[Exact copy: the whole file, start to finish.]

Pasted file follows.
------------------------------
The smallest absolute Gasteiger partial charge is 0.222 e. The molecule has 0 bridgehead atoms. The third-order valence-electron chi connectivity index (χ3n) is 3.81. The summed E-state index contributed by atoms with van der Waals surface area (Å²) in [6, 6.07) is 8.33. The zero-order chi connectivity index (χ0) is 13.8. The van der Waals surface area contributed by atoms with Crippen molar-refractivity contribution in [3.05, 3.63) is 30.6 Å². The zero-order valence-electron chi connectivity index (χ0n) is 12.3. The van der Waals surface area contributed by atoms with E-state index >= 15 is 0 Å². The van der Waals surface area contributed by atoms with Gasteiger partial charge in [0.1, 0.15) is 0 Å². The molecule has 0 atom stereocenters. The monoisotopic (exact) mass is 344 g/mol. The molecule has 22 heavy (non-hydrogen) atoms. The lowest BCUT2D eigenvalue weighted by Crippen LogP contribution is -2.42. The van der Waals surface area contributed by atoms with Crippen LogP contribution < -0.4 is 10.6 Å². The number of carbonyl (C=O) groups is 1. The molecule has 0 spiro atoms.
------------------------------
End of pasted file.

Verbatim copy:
The smallest absolute Gasteiger partial charge is 0.222 e. The molecule has 0 bridgehead atoms. The third-order valence-electron chi connectivity index (χ3n) is 3.81. The summed E-state index contributed by atoms with van der Waals surface area (Å²) in [6, 6.07) is 8.33. The zero-order chi connectivity index (χ0) is 13.8. The van der Waals surface area contributed by atoms with Crippen molar-refractivity contribution in [3.05, 3.63) is 30.6 Å². The zero-order valence-electron chi connectivity index (χ0n) is 12.3. The van der Waals surface area contributed by atoms with E-state index >= 15 is 0 Å². The van der Waals surface area contributed by atoms with Gasteiger partial charge in [0.1, 0.15) is 0 Å². The molecule has 0 atom stereocenters. The monoisotopic (exact) mass is 344 g/mol. The molecule has 22 heavy (non-hydrogen) atoms. The lowest BCUT2D eigenvalue weighted by Crippen LogP contribution is -2.42. The van der Waals surface area contributed by atoms with Crippen LogP contribution < -0.4 is 10.6 Å². The number of carbonyl (C=O) groups is 1. The molecule has 0 spiro atoms.